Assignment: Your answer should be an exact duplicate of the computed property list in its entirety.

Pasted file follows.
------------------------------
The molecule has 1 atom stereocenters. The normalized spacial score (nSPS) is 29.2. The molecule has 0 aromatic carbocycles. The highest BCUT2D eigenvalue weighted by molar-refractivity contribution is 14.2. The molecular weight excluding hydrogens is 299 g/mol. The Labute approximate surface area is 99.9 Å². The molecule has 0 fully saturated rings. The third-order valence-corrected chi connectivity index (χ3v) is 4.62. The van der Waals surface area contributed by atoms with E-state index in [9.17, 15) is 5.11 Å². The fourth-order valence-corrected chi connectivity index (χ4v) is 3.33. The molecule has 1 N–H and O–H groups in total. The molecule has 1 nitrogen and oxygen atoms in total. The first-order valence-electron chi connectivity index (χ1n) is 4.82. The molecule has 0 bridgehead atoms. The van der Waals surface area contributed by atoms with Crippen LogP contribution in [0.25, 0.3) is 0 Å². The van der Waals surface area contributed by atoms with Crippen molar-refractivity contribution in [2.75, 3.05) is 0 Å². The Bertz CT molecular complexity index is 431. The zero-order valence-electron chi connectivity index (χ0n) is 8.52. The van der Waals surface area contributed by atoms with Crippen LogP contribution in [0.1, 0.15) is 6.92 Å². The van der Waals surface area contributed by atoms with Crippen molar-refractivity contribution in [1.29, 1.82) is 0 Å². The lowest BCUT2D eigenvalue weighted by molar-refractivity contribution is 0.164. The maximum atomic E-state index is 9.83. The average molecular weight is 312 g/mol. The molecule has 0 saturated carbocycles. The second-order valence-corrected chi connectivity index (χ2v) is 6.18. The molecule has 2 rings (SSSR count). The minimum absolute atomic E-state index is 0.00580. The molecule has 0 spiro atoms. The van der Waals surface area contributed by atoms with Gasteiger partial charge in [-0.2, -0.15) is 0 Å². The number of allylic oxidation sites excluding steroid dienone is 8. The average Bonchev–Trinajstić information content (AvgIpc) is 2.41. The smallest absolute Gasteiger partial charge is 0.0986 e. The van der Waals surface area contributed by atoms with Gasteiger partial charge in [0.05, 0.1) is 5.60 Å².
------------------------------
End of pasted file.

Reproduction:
The molecule has 1 atom stereocenters. The normalized spacial score (nSPS) is 29.2. The molecule has 0 aromatic carbocycles. The highest BCUT2D eigenvalue weighted by molar-refractivity contribution is 14.2. The molecular weight excluding hydrogens is 299 g/mol. The Labute approximate surface area is 99.9 Å². The molecule has 0 fully saturated rings. The third-order valence-corrected chi connectivity index (χ3v) is 4.62. The van der Waals surface area contributed by atoms with E-state index in [9.17, 15) is 5.11 Å². The fourth-order valence-corrected chi connectivity index (χ4v) is 3.33. The molecule has 1 N–H and O–H groups in total. The molecule has 1 nitrogen and oxygen atoms in total. The first-order valence-electron chi connectivity index (χ1n) is 4.82. The molecule has 0 bridgehead atoms. The van der Waals surface area contributed by atoms with Crippen LogP contribution in [0.25, 0.3) is 0 Å². The van der Waals surface area contributed by atoms with Crippen molar-refractivity contribution in [2.75, 3.05) is 0 Å². The Bertz CT molecular complexity index is 431. The zero-order valence-electron chi connectivity index (χ0n) is 8.52. The van der Waals surface area contributed by atoms with Crippen LogP contribution in [0.1, 0.15) is 6.92 Å². The van der Waals surface area contributed by atoms with Crippen molar-refractivity contribution in [1.29, 1.82) is 0 Å². The lowest BCUT2D eigenvalue weighted by molar-refractivity contribution is 0.164. The maximum atomic E-state index is 9.83. The average molecular weight is 312 g/mol. The molecule has 0 saturated carbocycles. The second-order valence-corrected chi connectivity index (χ2v) is 6.18. The molecule has 2 rings (SSSR count). The minimum absolute atomic E-state index is 0.00580. The molecule has 0 spiro atoms. The van der Waals surface area contributed by atoms with Gasteiger partial charge in [-0.2, -0.15) is 0 Å². The number of allylic oxidation sites excluding steroid dienone is 8. The average Bonchev–Trinajstić information content (AvgIpc) is 2.41. The smallest absolute Gasteiger partial charge is 0.0986 e. The van der Waals surface area contributed by atoms with Gasteiger partial charge in [0.05, 0.1) is 5.60 Å².